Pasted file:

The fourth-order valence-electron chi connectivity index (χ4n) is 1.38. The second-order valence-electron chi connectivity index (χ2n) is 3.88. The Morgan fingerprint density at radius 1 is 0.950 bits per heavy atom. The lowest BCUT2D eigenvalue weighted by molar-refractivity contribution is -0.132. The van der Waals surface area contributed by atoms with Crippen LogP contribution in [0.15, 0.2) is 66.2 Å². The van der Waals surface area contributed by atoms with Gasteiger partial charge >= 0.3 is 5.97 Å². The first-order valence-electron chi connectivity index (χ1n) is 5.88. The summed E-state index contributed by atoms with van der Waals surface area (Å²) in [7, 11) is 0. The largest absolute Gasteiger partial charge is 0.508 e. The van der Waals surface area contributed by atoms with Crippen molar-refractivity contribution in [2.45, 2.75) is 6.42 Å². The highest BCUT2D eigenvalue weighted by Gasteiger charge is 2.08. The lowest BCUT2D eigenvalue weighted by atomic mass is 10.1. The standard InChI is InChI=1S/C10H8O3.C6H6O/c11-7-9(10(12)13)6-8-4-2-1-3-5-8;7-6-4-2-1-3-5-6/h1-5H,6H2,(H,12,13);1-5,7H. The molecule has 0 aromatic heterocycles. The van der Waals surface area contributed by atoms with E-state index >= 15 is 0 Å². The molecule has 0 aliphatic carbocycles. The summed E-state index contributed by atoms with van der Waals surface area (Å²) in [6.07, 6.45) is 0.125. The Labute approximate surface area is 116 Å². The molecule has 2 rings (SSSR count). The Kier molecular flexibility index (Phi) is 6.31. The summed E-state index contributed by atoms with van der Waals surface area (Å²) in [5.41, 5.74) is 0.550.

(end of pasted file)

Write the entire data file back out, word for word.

The fourth-order valence-electron chi connectivity index (χ4n) is 1.38. The second-order valence-electron chi connectivity index (χ2n) is 3.88. The Morgan fingerprint density at radius 1 is 0.950 bits per heavy atom. The lowest BCUT2D eigenvalue weighted by molar-refractivity contribution is -0.132. The van der Waals surface area contributed by atoms with Crippen LogP contribution in [0.15, 0.2) is 66.2 Å². The van der Waals surface area contributed by atoms with Gasteiger partial charge >= 0.3 is 5.97 Å². The first-order valence-electron chi connectivity index (χ1n) is 5.88. The summed E-state index contributed by atoms with van der Waals surface area (Å²) in [7, 11) is 0. The largest absolute Gasteiger partial charge is 0.508 e. The van der Waals surface area contributed by atoms with Crippen molar-refractivity contribution in [2.45, 2.75) is 6.42 Å². The highest BCUT2D eigenvalue weighted by Gasteiger charge is 2.08. The lowest BCUT2D eigenvalue weighted by atomic mass is 10.1. The standard InChI is InChI=1S/C10H8O3.C6H6O/c11-7-9(10(12)13)6-8-4-2-1-3-5-8;7-6-4-2-1-3-5-6/h1-5H,6H2,(H,12,13);1-5,7H. The molecule has 0 aromatic heterocycles. The van der Waals surface area contributed by atoms with E-state index >= 15 is 0 Å². The molecule has 0 aliphatic carbocycles. The summed E-state index contributed by atoms with van der Waals surface area (Å²) in [6.07, 6.45) is 0.125. The Labute approximate surface area is 116 Å². The molecule has 2 rings (SSSR count). The Kier molecular flexibility index (Phi) is 6.31. The summed E-state index contributed by atoms with van der Waals surface area (Å²) in [5.41, 5.74) is 0.550.